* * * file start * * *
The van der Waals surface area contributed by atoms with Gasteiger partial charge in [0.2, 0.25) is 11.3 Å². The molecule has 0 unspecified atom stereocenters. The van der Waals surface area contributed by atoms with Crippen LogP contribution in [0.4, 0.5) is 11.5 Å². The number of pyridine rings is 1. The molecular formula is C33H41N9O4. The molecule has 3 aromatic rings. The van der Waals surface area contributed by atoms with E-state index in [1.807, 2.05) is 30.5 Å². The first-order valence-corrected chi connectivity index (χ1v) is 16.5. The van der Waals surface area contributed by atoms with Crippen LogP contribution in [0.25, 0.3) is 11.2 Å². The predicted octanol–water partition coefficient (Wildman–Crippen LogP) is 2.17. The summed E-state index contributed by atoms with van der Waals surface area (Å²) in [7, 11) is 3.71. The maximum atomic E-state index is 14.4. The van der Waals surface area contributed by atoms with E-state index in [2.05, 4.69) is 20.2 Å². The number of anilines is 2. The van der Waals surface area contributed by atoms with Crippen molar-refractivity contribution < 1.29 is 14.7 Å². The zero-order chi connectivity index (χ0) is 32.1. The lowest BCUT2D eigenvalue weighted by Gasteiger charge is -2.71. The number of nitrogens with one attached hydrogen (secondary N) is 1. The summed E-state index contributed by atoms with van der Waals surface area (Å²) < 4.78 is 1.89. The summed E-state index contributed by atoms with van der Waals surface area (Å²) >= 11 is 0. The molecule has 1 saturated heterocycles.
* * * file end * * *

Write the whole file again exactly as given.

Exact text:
The van der Waals surface area contributed by atoms with Gasteiger partial charge in [0.2, 0.25) is 11.3 Å². The molecule has 0 unspecified atom stereocenters. The van der Waals surface area contributed by atoms with Crippen LogP contribution in [0.4, 0.5) is 11.5 Å². The number of pyridine rings is 1. The molecular formula is C33H41N9O4. The molecule has 3 aromatic rings. The van der Waals surface area contributed by atoms with E-state index in [1.807, 2.05) is 30.5 Å². The first-order valence-corrected chi connectivity index (χ1v) is 16.5. The van der Waals surface area contributed by atoms with Crippen LogP contribution in [0.25, 0.3) is 11.2 Å². The predicted octanol–water partition coefficient (Wildman–Crippen LogP) is 2.17. The summed E-state index contributed by atoms with van der Waals surface area (Å²) in [7, 11) is 3.71. The maximum atomic E-state index is 14.4. The van der Waals surface area contributed by atoms with E-state index in [2.05, 4.69) is 20.2 Å². The number of anilines is 2. The van der Waals surface area contributed by atoms with Crippen molar-refractivity contribution < 1.29 is 14.7 Å². The zero-order chi connectivity index (χ0) is 32.1. The lowest BCUT2D eigenvalue weighted by Gasteiger charge is -2.71. The number of nitrogens with one attached hydrogen (secondary N) is 1. The summed E-state index contributed by atoms with van der Waals surface area (Å²) < 4.78 is 1.89. The summed E-state index contributed by atoms with van der Waals surface area (Å²) >= 11 is 0. The molecule has 1 saturated heterocycles.